Trailhead: Rob Walker. "Time for Nothing". The Art of Noticing (2021-06-04).
Grousing about a lack of attention yesterday seemed to have helped today. After a few days (weeks?) of mangled attention, today was more solid. Of course, deciding not to re-download a certain game to my phone helped—and it was like getting more hours in a day. I don't know how that works. It's not the same as using existing hours in a different way, it really feels like receiving a gift of more hours. Stopping for a moment and feeling that feeling is helpful—it counteracts the weird itchy urge to get the game again and burn time until I feel guilty and awful, then delete it, then get the urge and download it, and on and on. It's a stupid cycle, and I know it's a stupid cycle, but I cycle through it anyway. Not anymore.
One more thing about attention: attention to nothing. Not inattention, I think, because that implies some negligence, but being attentive to nothing. Not feeling the itchy urge to do anything—or, rather, more realistically, feeling the urge and letting it glide by, or holding it in your hand for a while and then transferring it to a pocket. Whatever the case: not indulging the urge to do something, anything.
Lean into its waiting, uncomfortable arms and do nothing.
That's where the good ideas come from. There's a spring in there somewhere—wherever there is, I don't know—but you can't draw from it directly. You have to come at it obliquely. And you have to come at it directly, still, somehow, treating it with respect, treating it as if it is important, not sharing your attention with any other thing. It's paradoxical. The creative flow resists attention and resists inattention. You have to give up control of it to let it exist. Yet you have to be willing to spend time with it to transform the raw ideas into something more refined.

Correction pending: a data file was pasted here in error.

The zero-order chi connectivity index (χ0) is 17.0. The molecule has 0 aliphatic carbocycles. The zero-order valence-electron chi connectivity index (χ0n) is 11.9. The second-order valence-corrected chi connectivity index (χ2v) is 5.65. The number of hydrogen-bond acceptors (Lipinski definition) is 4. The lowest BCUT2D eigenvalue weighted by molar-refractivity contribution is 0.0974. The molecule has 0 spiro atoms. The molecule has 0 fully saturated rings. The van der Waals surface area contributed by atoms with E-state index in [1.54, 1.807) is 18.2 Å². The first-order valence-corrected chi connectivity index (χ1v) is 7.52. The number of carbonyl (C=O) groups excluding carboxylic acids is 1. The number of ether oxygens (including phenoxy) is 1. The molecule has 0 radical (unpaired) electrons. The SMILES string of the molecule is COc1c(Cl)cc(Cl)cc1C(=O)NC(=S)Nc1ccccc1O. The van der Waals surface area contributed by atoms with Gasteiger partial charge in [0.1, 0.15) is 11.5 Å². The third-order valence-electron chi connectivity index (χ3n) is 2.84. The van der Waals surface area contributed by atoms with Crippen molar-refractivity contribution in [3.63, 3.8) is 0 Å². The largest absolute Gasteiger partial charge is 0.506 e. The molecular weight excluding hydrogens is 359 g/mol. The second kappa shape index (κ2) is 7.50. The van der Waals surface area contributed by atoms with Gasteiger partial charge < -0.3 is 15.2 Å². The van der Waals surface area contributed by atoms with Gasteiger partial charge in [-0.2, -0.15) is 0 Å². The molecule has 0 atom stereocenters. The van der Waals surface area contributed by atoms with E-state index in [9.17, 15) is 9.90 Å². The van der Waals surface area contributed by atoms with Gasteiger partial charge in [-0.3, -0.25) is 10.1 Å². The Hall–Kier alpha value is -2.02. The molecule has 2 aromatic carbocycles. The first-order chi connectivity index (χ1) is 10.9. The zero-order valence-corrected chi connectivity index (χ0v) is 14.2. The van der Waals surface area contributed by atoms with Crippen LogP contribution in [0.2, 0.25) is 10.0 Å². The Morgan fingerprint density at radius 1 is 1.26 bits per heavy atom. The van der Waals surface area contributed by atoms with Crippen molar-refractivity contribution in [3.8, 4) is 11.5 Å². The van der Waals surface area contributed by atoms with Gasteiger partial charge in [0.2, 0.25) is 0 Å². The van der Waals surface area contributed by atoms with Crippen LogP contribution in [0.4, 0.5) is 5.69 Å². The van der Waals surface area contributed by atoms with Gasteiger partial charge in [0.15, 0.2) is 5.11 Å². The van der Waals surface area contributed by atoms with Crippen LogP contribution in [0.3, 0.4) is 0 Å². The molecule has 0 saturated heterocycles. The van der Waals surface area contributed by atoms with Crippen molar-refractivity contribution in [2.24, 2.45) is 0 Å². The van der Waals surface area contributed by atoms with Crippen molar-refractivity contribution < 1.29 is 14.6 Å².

It all reads like some nonsense, but it's something easier to feel than to explain.
Doing nothing—maybe not exactly nothing, but not being committed to any one thing or open to disturbances from outside—frees up a lot of resources in your head. And then there's that long moment of discomfort as the parts of your brain that are used to being activated with trash inputs go without. Was that brain effort worth it? Nah. Often enough we feed our brain the intellectual equivalent of sawdust—fills it up, but doesn't give it any nutrients. Give those parts of your brain a break, and then wait and see where they go—maybe somewhere, maybe nowhere, it doesn't matter. The worst result is relaxation; the best result is a creative act; the many results in between are fine as well, much better than the alternative.
Book I've been meaning to read: Jenny Odell. How to Do Nothing (2019).